The Unkindest Cut of All? The ECtHR Declines to Intervene on Religious Slaughter

by | Apr 10, 2024

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About Elijah Granet and Geert van Calster

Elijah Granet is an LLM student at the University of Southern California, a contributing writer at the Constitution Society, and a graduate (LLB (Hons), 1st Class)  of the City Law School (University of London). Prof Geert van Calster is full professor in the University of Leuven and visiting professor ia at Monash University, Melbourne, and Melbourne University. He is a practising member of the Belgian Bar.

Both before the Court of Justice of the European Union (CJEU) and the Belgian Constitutional Court, a coalition of Muslim and Jewish groups and individuals have fought Belgian regional regulations that effectively ban religious slaughter. They lost in both instances. Hopes were not high that the European Court of Human Rights (ECtHR) would be much different. Accordingly, including in the context of the ECtHR’s prior case law on religious slaughter, the Strasbourg Court’s decision of 13 February 2024 in Executief van de Moslims van België v Belgium disappoints in its unwillingness to engage properly with Europe’s guarantees of religious freedom.


The Belgian regions of Flanders (2017) and Wallonia (2018; a codification of an earlier, 2017 decree) both mandate stunning before the killing of ruminants. The relevant decrees contain blanket exceptions allowing unstunned slaughter for hunting, fishing, or pest control. For religious slaughter they contain an ‘exception’ which still requires a form of stunning. However, Jewish law and some interpretations of Islamic law prohibit stunning an animal prior to slaughter in any form.

The guarantee under Article 9 ECHR of the freedom to manifest one’s religion may be infringed by law as necessary in a democratic society for the protection of public morals, public order, or the rights and freedoms of others. The ECtHR’s task was to decide whether the restrictions at issue were necessary to achieve their aim and whether the consequent infringement of the rights of Muslims and Jews was proportionate.

Belgium claimed, with justification, that animal welfare is a legitimate aim in a democratic society. With far less justification, it also suggested that the stunning element was not particularly religiously essential (see, eg [84]). Yet no Talmudic and Hadith expertise was claimed by Belgium’s lawyers. With sweeping force but without evidence to this point, Belgium further claimed that no other measure could possibly preserve animal welfare and that the need to protect animals meant that the absolutist measure was thus proportionate.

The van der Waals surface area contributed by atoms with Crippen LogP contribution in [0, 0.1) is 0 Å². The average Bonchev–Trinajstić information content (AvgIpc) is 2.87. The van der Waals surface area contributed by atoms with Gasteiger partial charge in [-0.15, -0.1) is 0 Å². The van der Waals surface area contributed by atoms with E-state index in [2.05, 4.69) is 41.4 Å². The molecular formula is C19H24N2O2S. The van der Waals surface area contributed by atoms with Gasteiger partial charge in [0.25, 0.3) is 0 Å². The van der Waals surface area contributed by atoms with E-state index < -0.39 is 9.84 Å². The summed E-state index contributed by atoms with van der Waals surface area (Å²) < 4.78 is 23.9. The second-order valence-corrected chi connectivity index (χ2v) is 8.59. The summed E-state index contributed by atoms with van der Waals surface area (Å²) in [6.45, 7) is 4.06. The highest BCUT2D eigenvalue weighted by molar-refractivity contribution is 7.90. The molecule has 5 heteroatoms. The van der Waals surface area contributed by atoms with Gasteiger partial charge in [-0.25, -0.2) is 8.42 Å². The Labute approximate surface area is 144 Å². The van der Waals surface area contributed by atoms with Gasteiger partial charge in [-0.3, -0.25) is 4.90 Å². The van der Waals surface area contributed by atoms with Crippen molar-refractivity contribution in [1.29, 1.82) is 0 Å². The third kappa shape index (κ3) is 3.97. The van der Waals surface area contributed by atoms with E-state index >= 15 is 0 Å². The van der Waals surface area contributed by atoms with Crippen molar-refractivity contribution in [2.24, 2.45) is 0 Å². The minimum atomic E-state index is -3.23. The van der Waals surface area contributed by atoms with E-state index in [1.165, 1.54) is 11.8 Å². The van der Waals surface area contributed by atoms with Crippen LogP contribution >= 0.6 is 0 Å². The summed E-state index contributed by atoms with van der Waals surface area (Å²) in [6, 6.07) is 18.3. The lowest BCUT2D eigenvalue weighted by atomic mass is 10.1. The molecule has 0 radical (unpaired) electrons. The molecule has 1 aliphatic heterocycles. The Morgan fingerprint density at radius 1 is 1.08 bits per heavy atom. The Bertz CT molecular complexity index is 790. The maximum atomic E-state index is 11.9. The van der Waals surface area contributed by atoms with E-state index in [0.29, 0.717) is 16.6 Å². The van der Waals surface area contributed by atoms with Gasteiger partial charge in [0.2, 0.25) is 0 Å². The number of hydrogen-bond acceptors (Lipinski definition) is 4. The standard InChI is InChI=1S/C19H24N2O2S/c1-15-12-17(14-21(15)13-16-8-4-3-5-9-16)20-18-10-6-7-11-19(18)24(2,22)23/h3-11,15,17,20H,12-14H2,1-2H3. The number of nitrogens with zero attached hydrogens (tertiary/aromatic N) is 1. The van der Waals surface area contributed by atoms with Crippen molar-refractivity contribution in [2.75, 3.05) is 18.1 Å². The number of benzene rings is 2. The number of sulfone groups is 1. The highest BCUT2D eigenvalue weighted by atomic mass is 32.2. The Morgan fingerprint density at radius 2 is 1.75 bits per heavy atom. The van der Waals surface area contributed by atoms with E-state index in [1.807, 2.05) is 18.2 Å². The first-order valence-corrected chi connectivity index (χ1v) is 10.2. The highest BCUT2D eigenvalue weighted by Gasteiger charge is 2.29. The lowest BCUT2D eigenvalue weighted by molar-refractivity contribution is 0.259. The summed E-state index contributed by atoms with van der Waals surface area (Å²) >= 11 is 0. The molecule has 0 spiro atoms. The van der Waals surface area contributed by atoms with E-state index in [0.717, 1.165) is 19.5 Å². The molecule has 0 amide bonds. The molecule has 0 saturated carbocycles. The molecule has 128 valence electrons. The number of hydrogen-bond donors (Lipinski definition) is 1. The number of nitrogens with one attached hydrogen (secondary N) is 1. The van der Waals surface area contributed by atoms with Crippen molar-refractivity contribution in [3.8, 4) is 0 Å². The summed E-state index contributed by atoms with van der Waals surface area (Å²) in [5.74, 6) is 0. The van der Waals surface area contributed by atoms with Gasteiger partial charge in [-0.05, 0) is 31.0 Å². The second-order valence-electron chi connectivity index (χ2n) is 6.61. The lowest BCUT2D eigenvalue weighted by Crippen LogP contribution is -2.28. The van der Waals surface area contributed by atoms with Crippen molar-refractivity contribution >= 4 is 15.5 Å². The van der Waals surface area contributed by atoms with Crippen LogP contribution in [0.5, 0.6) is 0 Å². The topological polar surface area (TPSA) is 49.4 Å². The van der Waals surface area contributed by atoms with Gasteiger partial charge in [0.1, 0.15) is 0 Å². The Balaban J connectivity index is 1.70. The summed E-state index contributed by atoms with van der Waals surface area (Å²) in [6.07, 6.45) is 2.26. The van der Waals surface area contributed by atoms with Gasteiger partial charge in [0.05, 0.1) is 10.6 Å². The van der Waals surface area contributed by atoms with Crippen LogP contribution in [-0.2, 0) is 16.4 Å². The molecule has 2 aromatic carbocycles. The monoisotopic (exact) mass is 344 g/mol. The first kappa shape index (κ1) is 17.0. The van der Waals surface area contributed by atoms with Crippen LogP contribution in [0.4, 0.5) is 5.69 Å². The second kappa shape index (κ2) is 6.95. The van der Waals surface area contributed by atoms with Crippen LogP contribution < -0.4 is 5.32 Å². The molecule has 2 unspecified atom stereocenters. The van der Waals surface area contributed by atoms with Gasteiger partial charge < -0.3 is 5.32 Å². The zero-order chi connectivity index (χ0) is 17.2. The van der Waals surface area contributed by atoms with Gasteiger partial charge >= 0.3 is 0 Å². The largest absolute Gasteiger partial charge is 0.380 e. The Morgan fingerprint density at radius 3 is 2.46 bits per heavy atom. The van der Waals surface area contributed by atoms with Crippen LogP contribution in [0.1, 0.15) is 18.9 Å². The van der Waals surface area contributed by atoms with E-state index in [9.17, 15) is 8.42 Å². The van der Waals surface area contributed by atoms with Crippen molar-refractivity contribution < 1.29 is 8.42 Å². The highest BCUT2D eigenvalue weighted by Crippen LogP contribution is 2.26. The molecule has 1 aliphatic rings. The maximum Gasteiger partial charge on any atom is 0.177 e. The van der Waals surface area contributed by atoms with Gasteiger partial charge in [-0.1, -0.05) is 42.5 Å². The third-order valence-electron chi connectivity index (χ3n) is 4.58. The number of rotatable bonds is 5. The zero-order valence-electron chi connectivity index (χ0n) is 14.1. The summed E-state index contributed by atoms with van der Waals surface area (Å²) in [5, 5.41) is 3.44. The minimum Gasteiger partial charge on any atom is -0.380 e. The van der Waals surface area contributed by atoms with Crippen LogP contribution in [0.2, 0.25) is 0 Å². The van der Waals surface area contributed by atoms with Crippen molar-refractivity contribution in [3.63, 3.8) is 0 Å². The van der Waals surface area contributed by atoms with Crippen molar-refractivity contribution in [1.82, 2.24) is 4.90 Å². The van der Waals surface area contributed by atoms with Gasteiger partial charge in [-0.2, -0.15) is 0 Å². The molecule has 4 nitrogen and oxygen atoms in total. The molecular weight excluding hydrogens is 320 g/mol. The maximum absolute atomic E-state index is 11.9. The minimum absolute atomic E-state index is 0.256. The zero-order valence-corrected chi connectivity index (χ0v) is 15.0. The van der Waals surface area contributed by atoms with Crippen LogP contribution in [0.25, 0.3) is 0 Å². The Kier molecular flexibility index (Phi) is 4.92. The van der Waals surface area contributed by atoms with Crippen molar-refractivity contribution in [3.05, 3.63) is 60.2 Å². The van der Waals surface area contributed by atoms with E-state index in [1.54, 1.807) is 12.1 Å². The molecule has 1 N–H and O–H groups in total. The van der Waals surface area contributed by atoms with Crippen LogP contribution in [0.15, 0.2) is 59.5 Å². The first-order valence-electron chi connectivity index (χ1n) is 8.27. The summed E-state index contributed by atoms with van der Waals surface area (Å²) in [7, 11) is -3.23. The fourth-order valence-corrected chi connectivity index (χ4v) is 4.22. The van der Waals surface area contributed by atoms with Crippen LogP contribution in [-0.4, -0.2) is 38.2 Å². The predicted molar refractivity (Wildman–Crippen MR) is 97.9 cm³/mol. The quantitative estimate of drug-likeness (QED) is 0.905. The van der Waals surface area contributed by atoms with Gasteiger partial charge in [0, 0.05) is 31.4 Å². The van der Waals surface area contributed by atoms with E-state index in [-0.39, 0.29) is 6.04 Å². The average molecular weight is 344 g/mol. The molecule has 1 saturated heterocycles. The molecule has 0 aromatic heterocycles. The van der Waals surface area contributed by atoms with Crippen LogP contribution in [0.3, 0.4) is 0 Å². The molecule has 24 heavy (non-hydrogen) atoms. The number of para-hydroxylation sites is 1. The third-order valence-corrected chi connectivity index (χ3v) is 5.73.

The ECtHR’s decision

The ECtHR accepted that it is not for Belgium to dictate what part of religious slaughter is sacred [85]; the adherents in the litigation and their coherent, serious, and important belief regarding the manner of religious slaughter are protected by Article 9 [87]. The Court also concluded that the evolving notion of ‘public morals’ could come to encompass animal welfare [100] and that States could choose to, within their margin of appreciation, emphasise the protection of animals [106].

However, when it came to proportionality and necessity, the Court merely cried out ‘subsidiarity’. It entirely deferred to the defending State’s conclusions as to the availability of less restrictive measures and assured us that the regional parliaments had thoroughly done their homework [118]. The ECtHR, like the CJEU and the Belgian Constitutional Court before it, fell back on the availability of meat from unstunned slaughter in the Brussels region (where there is no such ban) or from other states [122].

The ECtHR also readily agreed that no discrimination was present since hunting was nothing like religious slaughter, again without providing reasons.


Deference to national authorities are trite virtues of European law, but they do not erase the requirement for evidence. The Court simply nodding to a State which claims to have done its homework, makes European human rights judicial control nugatory. Belgium barely bothered with justification, instead advancing arguments that touched onto points of theology.

Like the CJEU before it, the ECtHR also adds a potential sunset clause to its own ruling. The paragraph 122 justification of the possibility of foreign procurement clearly falls away if and when States in a domino effect start imposing similar bans. This also means that the rights of minorities in any one State become dependent on whether or not other States produce such products.

The judgment with its emphasis on the individual’s consumption of the meat also fails to engage with a core part of the Article 9 protection. To those professing the faiths at issue, both consumption of the meat produced in accordance with the rites, and access to the rites themselves, are part of their religious expression. To put it in a comparative perspective: Catholic freedom of religious expression (the Communion with Christ) would be infringed if the Consecration of the Host were banned locally, but the consumption of Consecrated Hosts carried out elsewhere were guaranteed.

Further, courts are concerned that proportionality analysis may turn judicial review into a legislative process. Yet, it is possible to shift too far into the other direction. Where an infringement erases a significant right, proportionality must be properly tested and evident discrimination must be second-guessed. The ECtHR has let the essence of a core right be sacrificed without a single searching question. This may be good politics, but it is abysmal human rights law, and it is rightfully being appealed to the Grand Chamber.

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